Publications by authors named "Lucia Miligi"

88 Publications

Genome-wide homozygosity and risk of four non-Hodgkin lymphoma subtypes.

J Transl Genet Genom 2021 17;5:200-217. Epub 2021 Jun 17.

Channing Division of Network Medicine, Department of Medicine, Brigham and Women's Hospital and Harvard Medical School, Boston, MA 02115, USA.

Aim: Recessive genetic variation is thought to play a role in non-Hodgkin lymphoma (NHL) etiology. Runs of homozygosity (ROH), defined based on long, continuous segments of homozygous SNPs, can be used to estimate both measured and unmeasured recessive genetic variation. We sought to examine genome-wide homozygosity and NHL risk.

Methods: We used data from eight genome-wide association studies of four common NHL subtypes: 3061 chronic lymphocytic leukemia (CLL), 3814 diffuse large B-cell lymphoma (DLBCL), 2784 follicular lymphoma (FL), and 808 marginal zone lymphoma (MZL) cases, as well as 9374 controls. We examined the effect of homozygous variation on risk by: (1) estimating the fraction of the autosome containing runs of homozygosity (FROH); (2) calculating an inbreeding coefficient derived from the correlation among uniting gametes (F3); and (3) examining specific autosomal regions containing ROH. For each, we calculated beta coefficients and standard errors using logistic regression and combined estimates across studies using random-effects meta-analysis.

Results: We discovered positive associations between FROH and CLL (β = 21.1, SE = 4.41, = 1.6 × 10) and FL (β = 11.4, SE = 5.82, = 0.02) but not DLBCL ( = 1.0) or MZL ( = 0.91). For F3, we observed an association with CLL (β = 27.5, SE = 6.51, = 2.4 × 10). We did not find evidence of associations with specific ROH, suggesting that the associations observed with FROH and F3 for CLL and FL risk were not driven by a single region of homozygosity.

Conclusion: Our findings support the role of recessive genetic variation in the etiology of CLL and FL; additional research is needed to identify the specific loci associated with NHL risk.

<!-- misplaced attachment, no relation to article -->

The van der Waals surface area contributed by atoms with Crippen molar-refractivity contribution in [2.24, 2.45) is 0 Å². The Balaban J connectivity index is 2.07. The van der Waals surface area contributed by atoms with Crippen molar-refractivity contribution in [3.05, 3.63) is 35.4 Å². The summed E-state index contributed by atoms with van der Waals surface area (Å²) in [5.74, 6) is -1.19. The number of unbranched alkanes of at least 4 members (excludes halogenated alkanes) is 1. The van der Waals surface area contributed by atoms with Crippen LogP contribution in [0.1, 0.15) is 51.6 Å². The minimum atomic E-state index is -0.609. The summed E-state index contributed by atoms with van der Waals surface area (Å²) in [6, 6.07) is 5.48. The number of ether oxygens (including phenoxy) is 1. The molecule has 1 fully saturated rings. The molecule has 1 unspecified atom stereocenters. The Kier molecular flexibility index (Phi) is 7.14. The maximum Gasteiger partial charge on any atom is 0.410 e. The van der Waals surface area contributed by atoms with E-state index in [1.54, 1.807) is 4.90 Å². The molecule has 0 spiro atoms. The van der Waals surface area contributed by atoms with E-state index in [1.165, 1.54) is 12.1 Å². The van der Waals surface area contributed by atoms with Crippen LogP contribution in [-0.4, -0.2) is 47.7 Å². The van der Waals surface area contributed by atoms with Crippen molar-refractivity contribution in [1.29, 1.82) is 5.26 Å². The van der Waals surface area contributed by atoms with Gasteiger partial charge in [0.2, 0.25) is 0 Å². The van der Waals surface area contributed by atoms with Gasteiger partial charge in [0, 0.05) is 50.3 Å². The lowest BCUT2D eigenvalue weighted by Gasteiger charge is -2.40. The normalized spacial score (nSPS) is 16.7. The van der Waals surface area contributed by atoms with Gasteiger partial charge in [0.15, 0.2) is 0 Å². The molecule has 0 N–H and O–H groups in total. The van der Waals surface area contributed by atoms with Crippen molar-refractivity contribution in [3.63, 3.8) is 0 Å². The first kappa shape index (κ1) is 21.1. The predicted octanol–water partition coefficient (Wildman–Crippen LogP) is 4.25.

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http://dx.doi.org/10.20517/jtgg.2021.08DOI Listing
http://www.ncbi.nlm.nih.gov/pmc/articles/PMC8494431PMC
June 2021

[The new national guidelines for the keeping of the Italian Sinonasal Cancer Registry (ReNaTuNS)].

Epidemiol Prev 2021 Jul-Aug;45(4):296-301

Dipartimento di medicina, epidemiologia e igiene del lavoro e ambientale, Istituto nazionale assicurazione infortuni sul lavoro (Inail), Roma.

Sinonasal cancers (SNC) are rare tumours with predominant occupational aetiology associated with exposures to specific carcinogens. In Italy, SNC incidence has been under compulsory surveillance since 2008, through the National Sinonasal Cancer Registry (ReNaTuNS), a nationwide cancer registry coordinated by the National Institute for Insurance Against Accidents at Work (Inail). The ReNaTuNS has a regional structure with local registries, established at Regional Operating Centres (CORs). Currently, seven Italian Regions are active in SNC search and, together with Inail, have recently released a new version of the national guidelines for keeping the Registry (available on the Inail website). The aim of this text is to present the new guidelines, an updating version, and to underline the relevance of this tool in enforcing the role of the ReNaTuNS, considering the high occupational fraction of SNC and the unicity of the Italian Registry, which collects all the information available on occupational exposures of each SNC case registered. It is recommended that the active search for SNC cases and the analysis of exposure become a systematic and well-organized activity to prevent or reduce risks of exposure and to support and improve the efficiency of the compensation and welfare system.
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http://dx.doi.org/10.19191/EP21.4.P296.086DOI Listing
September 2021

[Mortality and cancer risk in agricultural nursery workers: a cohort study in Tuscany Region (Central Italy)].

Epidemiol Prev 2021 Jul-Aug;45(4):254-262